If golf is a religion, then the smell of freshly mown Bermuda grass is the incense that drifts through its rituals. For golfers this is the smell of "eternal hope" that they can start over, according to the stressed-out young pro whose story drives the novel "Golf's Sacred Journey: Seven Days in Utopia," by sports psychologist David Cook.
"Each time a golfer steps to the first tee surrounded by this tantalizing fragrance he stands at even par," muses Luke Chisholm. "We all own par on the first tee. Hope is eternal. It's on the 18th green that one has to face the music."
Death, of course, is the ultimate 18th green.
Which is why Chisholm ends up -- now in a mainstream movie -- kneeling at an empty grave in Utopia, Texas, trying to decide what epitaph he wants on his blank tombstone. Viewers who know anything about cinematic tales of redemption will not be surprised to learn that Robert Duvall plays the wise Southern sage who, with seven days of wisdom, helps save this young man's soul and his golf game.
It's the kind of scene that would have occurred in "The Legend of Bagger Vance" -- if the Billy Graham Evangelistic Association had made that golfing parable.
The bottom line is that the independently produced "Seven Days in Utopia" represents another stage in the development of a faith-friendly branch of the movie industry. The film even features the talents of two Academy Award winners, with Duvall and actress Melissa Leo.
In the pivotal graveside scene, Chisholm tries to say thank you to the elderly Johnny Crawford, a golf pro who escaped into ranching. Duvall's character simply points skyward.
"Don't thank me," says Duvall's character, on a Sunday morning that just happens to be Easter. "Thank him, because God is in all of us. Inside each of us, if you listen, there's a still, small voice of truth leading us, talking to us, and telling you that you can see God's face, feel his presence, trust his love."
The novel's version of this scene is even more blunt, complete with a multi-page sermon on the fateful biblical encounter between Jesus, a proud fisherman named Peter and a large school of fish that had evaded the future apostle's nets all day. Chisholm ends up confessing his sins, including that golf had been his god, and being born again.
It's hard to be that blunt in mainstream theaters. The movie also added some new action scenes, a father-son feud and a hint of a love interest for Chisholm -- a lovely horse whisperer whose story may drive the sequel.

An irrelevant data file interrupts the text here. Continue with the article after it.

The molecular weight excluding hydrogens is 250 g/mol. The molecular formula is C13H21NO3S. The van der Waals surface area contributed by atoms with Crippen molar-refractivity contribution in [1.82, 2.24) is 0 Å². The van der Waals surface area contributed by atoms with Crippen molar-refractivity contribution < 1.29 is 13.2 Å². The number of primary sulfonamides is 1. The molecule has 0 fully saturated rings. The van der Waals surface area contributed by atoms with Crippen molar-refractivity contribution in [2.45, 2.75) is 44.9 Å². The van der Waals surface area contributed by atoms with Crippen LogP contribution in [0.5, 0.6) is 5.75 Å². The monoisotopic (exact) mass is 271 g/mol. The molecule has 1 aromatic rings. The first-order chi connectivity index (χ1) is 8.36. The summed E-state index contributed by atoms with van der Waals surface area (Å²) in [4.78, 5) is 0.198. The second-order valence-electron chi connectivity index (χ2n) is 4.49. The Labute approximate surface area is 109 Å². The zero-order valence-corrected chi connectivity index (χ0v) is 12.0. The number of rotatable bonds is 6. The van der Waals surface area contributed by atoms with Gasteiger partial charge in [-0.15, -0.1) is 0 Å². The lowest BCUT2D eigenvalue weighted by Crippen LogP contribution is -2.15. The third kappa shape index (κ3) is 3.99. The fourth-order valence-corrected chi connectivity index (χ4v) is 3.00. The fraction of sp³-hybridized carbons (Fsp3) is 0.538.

"We wanted a big net in the movie," said Cook. "We wanted this to be safe for everybody to go see without being hit on the head with something really explicit."
It's safe, but The Hollywood Reporter noted that the movie still managed to steer its audience toward an altar call -- in cyberspace. The team behind "Seven Days in Utopia" must, noted the lukewarm review, be "given full credit for coming up with something new in movies: To learn what happens at the end, you've got to go online. After carefully building up to a climactic scene in which the underdog hero must sink a long putt to win a sudden-death playoff, the camera looks away, narration intones to the effect that the protagonist now has a higher calling so it doesn't matter much in the big picture whether he won or not and, if you actually want to know who came out on top, you must go to www.didhemaketheputt.com."
That twist may sound corny to film critics, but it's not, insisted Cook, who now lives in Utopia, a real town in the Texas Hill County.
During his professional career, including his time as president of the National Sports Psychology Academy, Cook said it was rare to meet an athlete who wouldn't own up to spiritual struggles in life. Most struggle with fear.
"What I have found is that whatever helps you conquer fear only makes you stronger," he said. "If sports is your god, it's easy to be afraid when everything is on the line. But if you have faith, you can say, 'The sun's coming up tomorrow and God loves me. Why should I fear whether this little white ball goes in the hole or not? Why be afraid?' "